More on the Bradley Effect

October 7, 2008

A response to my dismissal of the Bradley Effect, drawing on Nicholas Kristof’s article ‘Racism without Racists’:

In other words, it seems the only theory on the table offering an evidential basis for any sort of covert racism (i.e. not people who will openly admit they will not vote for a qualified black candidate) is aversive racism, as argued by Kristof. Ironically, Goldberg’s second “thesis” is compatible with this view: the people who are, from Obama’s perspective, problematically affected by aversive racism are Democrats or left-leaning independents who would probably, in a vacuum, chose a Democrat by a small margin over McCain, but whose aversive racist biases prevent them from doing so.

This is fine, as far as it goes. Kristof does cite a lot of good data supporting his conclusion that many whites who hold no explicitly racist beliefs nevertheless discriminate against blacks. But the distinction being drawn here – between people who explicitly rule out voting for Obama based on his race and those who are merely subconciously disinclined to vote for a black candidate – isn’t one that is relevant to establishing a Bradley Effect. A voter who would never vote for a Democrat, a voter who would vote for Obama if he were white but openly refuses to vote for a black candidate, and a voter who supports McCain only as a result of predjudices of which he is not aware are all equivalent for the purposes of this discussion, so long as they are all honest with pollsters about how they plan to vote.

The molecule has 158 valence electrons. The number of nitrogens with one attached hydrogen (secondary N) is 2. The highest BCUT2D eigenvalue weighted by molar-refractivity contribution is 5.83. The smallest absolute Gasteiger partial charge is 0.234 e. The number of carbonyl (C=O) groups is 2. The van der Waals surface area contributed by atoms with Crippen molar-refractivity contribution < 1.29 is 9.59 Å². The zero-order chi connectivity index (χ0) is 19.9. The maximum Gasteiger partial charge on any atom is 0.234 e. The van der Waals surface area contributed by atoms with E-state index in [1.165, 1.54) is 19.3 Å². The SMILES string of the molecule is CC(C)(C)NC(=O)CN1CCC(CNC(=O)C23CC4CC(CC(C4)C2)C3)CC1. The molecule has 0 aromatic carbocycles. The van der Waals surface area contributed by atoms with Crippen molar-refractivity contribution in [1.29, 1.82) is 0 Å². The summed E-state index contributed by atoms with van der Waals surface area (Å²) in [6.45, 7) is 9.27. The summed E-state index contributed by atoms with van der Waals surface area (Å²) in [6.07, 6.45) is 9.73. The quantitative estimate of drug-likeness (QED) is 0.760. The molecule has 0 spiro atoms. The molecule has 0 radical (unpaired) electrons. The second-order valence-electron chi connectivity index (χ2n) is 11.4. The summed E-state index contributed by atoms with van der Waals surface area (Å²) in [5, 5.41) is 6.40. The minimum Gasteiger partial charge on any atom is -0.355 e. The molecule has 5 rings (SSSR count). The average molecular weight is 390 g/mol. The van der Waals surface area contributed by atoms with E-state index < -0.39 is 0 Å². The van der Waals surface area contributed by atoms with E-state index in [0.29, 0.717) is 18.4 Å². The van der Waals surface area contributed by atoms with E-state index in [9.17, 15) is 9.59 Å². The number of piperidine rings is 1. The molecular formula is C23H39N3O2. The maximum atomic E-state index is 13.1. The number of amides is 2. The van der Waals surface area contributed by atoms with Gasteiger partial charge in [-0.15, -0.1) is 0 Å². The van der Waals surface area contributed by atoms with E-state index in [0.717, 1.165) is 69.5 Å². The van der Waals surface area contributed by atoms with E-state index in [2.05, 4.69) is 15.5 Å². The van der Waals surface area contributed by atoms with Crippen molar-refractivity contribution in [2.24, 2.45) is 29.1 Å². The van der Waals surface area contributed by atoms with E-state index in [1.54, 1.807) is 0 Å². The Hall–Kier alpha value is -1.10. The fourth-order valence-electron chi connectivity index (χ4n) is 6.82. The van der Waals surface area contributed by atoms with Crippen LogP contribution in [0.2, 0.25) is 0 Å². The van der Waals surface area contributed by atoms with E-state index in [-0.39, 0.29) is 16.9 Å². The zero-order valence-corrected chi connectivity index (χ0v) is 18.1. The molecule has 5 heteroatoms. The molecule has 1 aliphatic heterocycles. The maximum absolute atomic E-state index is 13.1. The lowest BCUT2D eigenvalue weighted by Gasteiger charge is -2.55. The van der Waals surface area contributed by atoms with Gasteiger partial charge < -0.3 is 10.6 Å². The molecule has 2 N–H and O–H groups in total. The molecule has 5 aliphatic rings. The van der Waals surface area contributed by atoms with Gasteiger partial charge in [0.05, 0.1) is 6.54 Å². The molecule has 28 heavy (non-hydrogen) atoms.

Racism in general may be important, but for polling purposes it is already priced into the numbers we have, unless race is affecting what people say to pollsters. Without evidence for that there isn’t any reason to expect a Bradley Effect, and the data is at this point thin and mixed.

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One Response to “More on the Bradley Effect”


  1. […] Akhbar responded, and had some good things to say that I want to address. […]


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